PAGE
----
that was the rebound from the sell off on friday. some of that has been filtering through to europe but not so much. the dax is the only index still benefing from that bullishness. we're up by a smidgen. yesterday we did drop to two week lows, stock 600 off bio.9%. >> we saw a little bit of movement in the pound on the back of the inflation data. not much. the pound right now 1.33 against the dollar. euro/dollar 1.34. and u.s. futures as well we're looking for the open to be lower once again, to be lower. >> now donald trump has changed course on low interest rates after telling cnbc in may he was quote for low interest rates. yesterday the republican presidential nominee shifted gears telling "squawk box" and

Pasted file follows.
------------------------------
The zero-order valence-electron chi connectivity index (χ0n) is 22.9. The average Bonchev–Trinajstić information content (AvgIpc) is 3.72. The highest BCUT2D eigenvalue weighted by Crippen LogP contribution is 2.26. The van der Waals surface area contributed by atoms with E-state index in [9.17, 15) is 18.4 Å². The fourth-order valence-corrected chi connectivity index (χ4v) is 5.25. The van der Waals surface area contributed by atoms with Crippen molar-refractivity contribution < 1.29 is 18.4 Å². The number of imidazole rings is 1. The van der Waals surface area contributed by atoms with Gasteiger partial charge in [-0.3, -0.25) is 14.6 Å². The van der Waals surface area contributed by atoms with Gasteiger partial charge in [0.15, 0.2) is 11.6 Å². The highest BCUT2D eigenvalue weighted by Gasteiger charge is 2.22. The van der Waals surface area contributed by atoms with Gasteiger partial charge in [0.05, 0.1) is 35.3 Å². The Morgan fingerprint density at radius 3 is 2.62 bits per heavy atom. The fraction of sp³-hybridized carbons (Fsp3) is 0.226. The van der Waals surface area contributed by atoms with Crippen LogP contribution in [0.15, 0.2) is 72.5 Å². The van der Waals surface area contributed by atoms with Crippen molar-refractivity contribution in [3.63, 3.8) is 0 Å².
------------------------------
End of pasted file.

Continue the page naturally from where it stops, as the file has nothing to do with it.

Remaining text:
that janet yellen is only keeping interest rates low to help president obama. >> saying it's zero because she's obviously political and doing what obama wants her to do and i know that's not supposed to be the way it is but that's why it's low because as soon as they go up your stock market will go way down most likely or possibly and don't forget i called brexit, i did a lot of calling. what they are doing is -- i believe it's a false market. >> now trump also lambasted hillary clinton for calling hoof of his supporters a basket of deplorables. trump said clinton has been running a hate-filled and negative campaign with no policy, no solutions, and no new idea. nbc news reports an altercation breaking out in the stands at the rally when a man violently confronted a group of protesters. meanwhile hillary clinton said she didn't think pneumonia